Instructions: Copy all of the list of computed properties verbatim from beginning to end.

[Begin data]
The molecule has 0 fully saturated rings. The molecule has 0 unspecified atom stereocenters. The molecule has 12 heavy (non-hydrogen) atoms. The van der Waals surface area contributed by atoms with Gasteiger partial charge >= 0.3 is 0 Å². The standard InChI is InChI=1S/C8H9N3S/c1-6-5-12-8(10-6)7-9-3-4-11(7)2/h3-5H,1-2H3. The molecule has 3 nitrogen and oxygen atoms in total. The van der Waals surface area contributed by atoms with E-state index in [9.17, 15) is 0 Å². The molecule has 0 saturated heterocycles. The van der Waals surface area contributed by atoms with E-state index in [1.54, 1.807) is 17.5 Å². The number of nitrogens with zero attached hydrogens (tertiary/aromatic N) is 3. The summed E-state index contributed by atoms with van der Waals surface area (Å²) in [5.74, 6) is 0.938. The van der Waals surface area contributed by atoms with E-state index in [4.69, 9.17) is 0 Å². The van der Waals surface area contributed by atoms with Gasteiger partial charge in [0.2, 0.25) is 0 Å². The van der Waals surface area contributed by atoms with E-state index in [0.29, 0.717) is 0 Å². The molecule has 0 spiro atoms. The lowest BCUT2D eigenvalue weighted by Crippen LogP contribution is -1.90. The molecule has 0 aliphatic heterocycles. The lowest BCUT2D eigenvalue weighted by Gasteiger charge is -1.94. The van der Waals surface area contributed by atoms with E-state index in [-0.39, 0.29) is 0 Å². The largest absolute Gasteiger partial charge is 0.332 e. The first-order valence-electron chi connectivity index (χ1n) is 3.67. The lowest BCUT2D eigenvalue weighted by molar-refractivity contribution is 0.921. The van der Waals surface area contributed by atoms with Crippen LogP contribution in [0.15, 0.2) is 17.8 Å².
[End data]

The molecule has 0 fully saturated rings. The molecule has 0 unspecified atom stereocenters. The molecule has 12 heavy (non-hydrogen) atoms. The van der Waals surface area contributed by atoms with Gasteiger partial charge >= 0.3 is 0 Å². The standard InChI is InChI=1S/C8H9N3S/c1-6-5-12-8(10-6)7-9-3-4-11(7)2/h3-5H,1-2H3. The molecule has 3 nitrogen and oxygen atoms in total. The van der Waals surface area contributed by atoms with E-state index in [9.17, 15) is 0 Å². The molecule has 0 saturated heterocycles. The van der Waals surface area contributed by atoms with E-state index in [1.54, 1.807) is 17.5 Å². The number of nitrogens with zero attached hydrogens (tertiary/aromatic N) is 3. The summed E-state index contributed by atoms with van der Waals surface area (Å²) in [5.74, 6) is 0.938. The van der Waals surface area contributed by atoms with E-state index in [4.69, 9.17) is 0 Å². The van der Waals surface area contributed by atoms with Gasteiger partial charge in [0.2, 0.25) is 0 Å². The van der Waals surface area contributed by atoms with E-state index in [0.29, 0.717) is 0 Å². The molecule has 0 spiro atoms. The lowest BCUT2D eigenvalue weighted by Crippen LogP contribution is -1.90. The molecule has 0 aliphatic heterocycles. The lowest BCUT2D eigenvalue weighted by Gasteiger charge is -1.94. The van der Waals surface area contributed by atoms with E-state index in [-0.39, 0.29) is 0 Å². The largest absolute Gasteiger partial charge is 0.332 e. The first-order valence-electron chi connectivity index (χ1n) is 3.67. The lowest BCUT2D eigenvalue weighted by molar-refractivity contribution is 0.921. The van der Waals surface area contributed by atoms with Crippen LogP contribution in [0.15, 0.2) is 17.8 Å².